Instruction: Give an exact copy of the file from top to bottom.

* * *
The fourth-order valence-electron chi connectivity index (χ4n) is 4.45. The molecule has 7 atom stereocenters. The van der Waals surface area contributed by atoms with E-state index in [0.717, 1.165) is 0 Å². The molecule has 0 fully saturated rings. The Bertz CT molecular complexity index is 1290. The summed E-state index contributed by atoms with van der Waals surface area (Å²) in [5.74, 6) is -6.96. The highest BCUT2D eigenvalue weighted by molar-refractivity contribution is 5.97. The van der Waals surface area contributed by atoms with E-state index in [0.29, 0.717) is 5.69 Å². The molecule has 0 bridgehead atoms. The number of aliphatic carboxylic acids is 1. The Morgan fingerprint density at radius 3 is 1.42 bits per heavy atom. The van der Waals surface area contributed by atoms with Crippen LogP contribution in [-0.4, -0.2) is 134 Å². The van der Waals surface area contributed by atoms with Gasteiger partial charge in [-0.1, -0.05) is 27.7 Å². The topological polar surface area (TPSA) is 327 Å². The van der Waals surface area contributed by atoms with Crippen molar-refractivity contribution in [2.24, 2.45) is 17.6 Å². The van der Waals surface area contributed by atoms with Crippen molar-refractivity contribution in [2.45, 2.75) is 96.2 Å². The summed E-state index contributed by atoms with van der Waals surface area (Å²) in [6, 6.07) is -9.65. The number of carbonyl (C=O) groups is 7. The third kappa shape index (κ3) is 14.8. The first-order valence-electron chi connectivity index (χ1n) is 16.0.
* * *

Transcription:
The fourth-order valence-electron chi connectivity index (χ4n) is 4.45. The molecule has 7 atom stereocenters. The van der Waals surface area contributed by atoms with E-state index in [0.717, 1.165) is 0 Å². The molecule has 0 fully saturated rings. The Bertz CT molecular complexity index is 1290. The summed E-state index contributed by atoms with van der Waals surface area (Å²) in [5.74, 6) is -6.96. The highest BCUT2D eigenvalue weighted by molar-refractivity contribution is 5.97. The van der Waals surface area contributed by atoms with E-state index in [0.29, 0.717) is 5.69 Å². The molecule has 0 bridgehead atoms. The number of aliphatic carboxylic acids is 1. The Morgan fingerprint density at radius 3 is 1.42 bits per heavy atom. The van der Waals surface area contributed by atoms with Crippen LogP contribution in [-0.4, -0.2) is 134 Å². The van der Waals surface area contributed by atoms with Gasteiger partial charge in [-0.1, -0.05) is 27.7 Å². The topological polar surface area (TPSA) is 327 Å². The van der Waals surface area contributed by atoms with Crippen molar-refractivity contribution in [2.24, 2.45) is 17.6 Å². The van der Waals surface area contributed by atoms with Crippen molar-refractivity contribution in [2.45, 2.75) is 96.2 Å². The summed E-state index contributed by atoms with van der Waals surface area (Å²) in [6, 6.07) is -9.65. The number of carbonyl (C=O) groups is 7. The third kappa shape index (κ3) is 14.8. The first-order valence-electron chi connectivity index (χ1n) is 16.0.